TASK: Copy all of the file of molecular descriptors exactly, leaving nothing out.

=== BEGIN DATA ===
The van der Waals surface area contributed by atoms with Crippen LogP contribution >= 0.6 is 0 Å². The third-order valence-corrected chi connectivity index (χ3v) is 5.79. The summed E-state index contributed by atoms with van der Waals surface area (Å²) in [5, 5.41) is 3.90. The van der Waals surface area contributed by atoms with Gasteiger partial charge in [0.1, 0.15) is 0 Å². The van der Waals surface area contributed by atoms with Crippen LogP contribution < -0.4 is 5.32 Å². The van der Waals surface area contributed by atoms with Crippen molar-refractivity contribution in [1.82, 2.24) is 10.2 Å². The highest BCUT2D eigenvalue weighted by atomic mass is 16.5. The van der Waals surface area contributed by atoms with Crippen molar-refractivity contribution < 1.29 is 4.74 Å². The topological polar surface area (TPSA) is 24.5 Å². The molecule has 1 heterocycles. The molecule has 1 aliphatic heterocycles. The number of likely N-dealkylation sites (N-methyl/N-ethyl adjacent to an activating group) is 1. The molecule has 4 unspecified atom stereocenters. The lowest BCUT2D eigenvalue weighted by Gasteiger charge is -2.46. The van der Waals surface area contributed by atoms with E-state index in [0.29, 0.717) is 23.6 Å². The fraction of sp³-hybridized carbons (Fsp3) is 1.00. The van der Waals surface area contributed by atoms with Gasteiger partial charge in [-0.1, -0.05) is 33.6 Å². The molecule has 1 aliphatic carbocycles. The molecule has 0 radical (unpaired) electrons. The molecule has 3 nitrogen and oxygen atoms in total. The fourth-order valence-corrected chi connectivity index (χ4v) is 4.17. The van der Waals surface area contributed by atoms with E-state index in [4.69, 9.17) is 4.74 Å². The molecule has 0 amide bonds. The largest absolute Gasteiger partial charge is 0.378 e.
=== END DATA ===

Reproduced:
The van der Waals surface area contributed by atoms with Crippen LogP contribution >= 0.6 is 0 Å². The third-order valence-corrected chi connectivity index (χ3v) is 5.79. The summed E-state index contributed by atoms with van der Waals surface area (Å²) in [5, 5.41) is 3.90. The van der Waals surface area contributed by atoms with Gasteiger partial charge in [0.1, 0.15) is 0 Å². The van der Waals surface area contributed by atoms with Crippen LogP contribution < -0.4 is 5.32 Å². The van der Waals surface area contributed by atoms with Crippen molar-refractivity contribution in [1.82, 2.24) is 10.2 Å². The highest BCUT2D eigenvalue weighted by atomic mass is 16.5. The van der Waals surface area contributed by atoms with Crippen molar-refractivity contribution < 1.29 is 4.74 Å². The topological polar surface area (TPSA) is 24.5 Å². The molecule has 1 heterocycles. The molecule has 1 aliphatic heterocycles. The number of likely N-dealkylation sites (N-methyl/N-ethyl adjacent to an activating group) is 1. The molecule has 4 unspecified atom stereocenters. The lowest BCUT2D eigenvalue weighted by Gasteiger charge is -2.46. The van der Waals surface area contributed by atoms with E-state index in [0.29, 0.717) is 23.6 Å². The fraction of sp³-hybridized carbons (Fsp3) is 1.00. The van der Waals surface area contributed by atoms with Gasteiger partial charge in [-0.1, -0.05) is 33.6 Å². The molecule has 1 aliphatic carbocycles. The molecule has 0 radical (unpaired) electrons. The molecule has 3 nitrogen and oxygen atoms in total. The fourth-order valence-corrected chi connectivity index (χ4v) is 4.17. The van der Waals surface area contributed by atoms with E-state index in [4.69, 9.17) is 4.74 Å². The molecule has 0 amide bonds. The largest absolute Gasteiger partial charge is 0.378 e.